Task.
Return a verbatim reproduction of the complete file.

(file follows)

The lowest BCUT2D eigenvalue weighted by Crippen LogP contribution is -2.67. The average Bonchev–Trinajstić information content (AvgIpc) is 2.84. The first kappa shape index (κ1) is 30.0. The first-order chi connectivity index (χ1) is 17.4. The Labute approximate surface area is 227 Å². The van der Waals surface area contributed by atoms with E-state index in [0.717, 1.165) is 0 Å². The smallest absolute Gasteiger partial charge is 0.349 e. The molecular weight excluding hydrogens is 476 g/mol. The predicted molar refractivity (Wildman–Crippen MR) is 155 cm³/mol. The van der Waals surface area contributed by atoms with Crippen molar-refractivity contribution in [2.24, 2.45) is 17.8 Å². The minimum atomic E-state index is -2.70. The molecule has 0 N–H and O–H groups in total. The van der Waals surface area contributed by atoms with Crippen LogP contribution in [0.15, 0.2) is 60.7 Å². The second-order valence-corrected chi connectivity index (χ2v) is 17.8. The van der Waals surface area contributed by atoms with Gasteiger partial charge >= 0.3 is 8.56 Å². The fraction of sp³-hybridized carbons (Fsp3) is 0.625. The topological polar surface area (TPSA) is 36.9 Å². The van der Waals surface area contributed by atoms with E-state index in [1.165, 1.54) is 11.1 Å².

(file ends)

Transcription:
The lowest BCUT2D eigenvalue weighted by Crippen LogP contribution is -2.67. The average Bonchev–Trinajstić information content (AvgIpc) is 2.84. The first kappa shape index (κ1) is 30.0. The first-order chi connectivity index (χ1) is 17.4. The Labute approximate surface area is 227 Å². The van der Waals surface area contributed by atoms with E-state index in [0.717, 1.165) is 0 Å². The smallest absolute Gasteiger partial charge is 0.349 e. The molecular weight excluding hydrogens is 476 g/mol. The predicted molar refractivity (Wildman–Crippen MR) is 155 cm³/mol. The van der Waals surface area contributed by atoms with Crippen molar-refractivity contribution in [2.24, 2.45) is 17.8 Å². The minimum atomic E-state index is -2.70. The molecule has 0 N–H and O–H groups in total. The van der Waals surface area contributed by atoms with Crippen LogP contribution in [0.15, 0.2) is 60.7 Å². The second-order valence-corrected chi connectivity index (χ2v) is 17.8. The van der Waals surface area contributed by atoms with Gasteiger partial charge >= 0.3 is 8.56 Å². The fraction of sp³-hybridized carbons (Fsp3) is 0.625. The topological polar surface area (TPSA) is 36.9 Å². The van der Waals surface area contributed by atoms with E-state index in [1.165, 1.54) is 11.1 Å².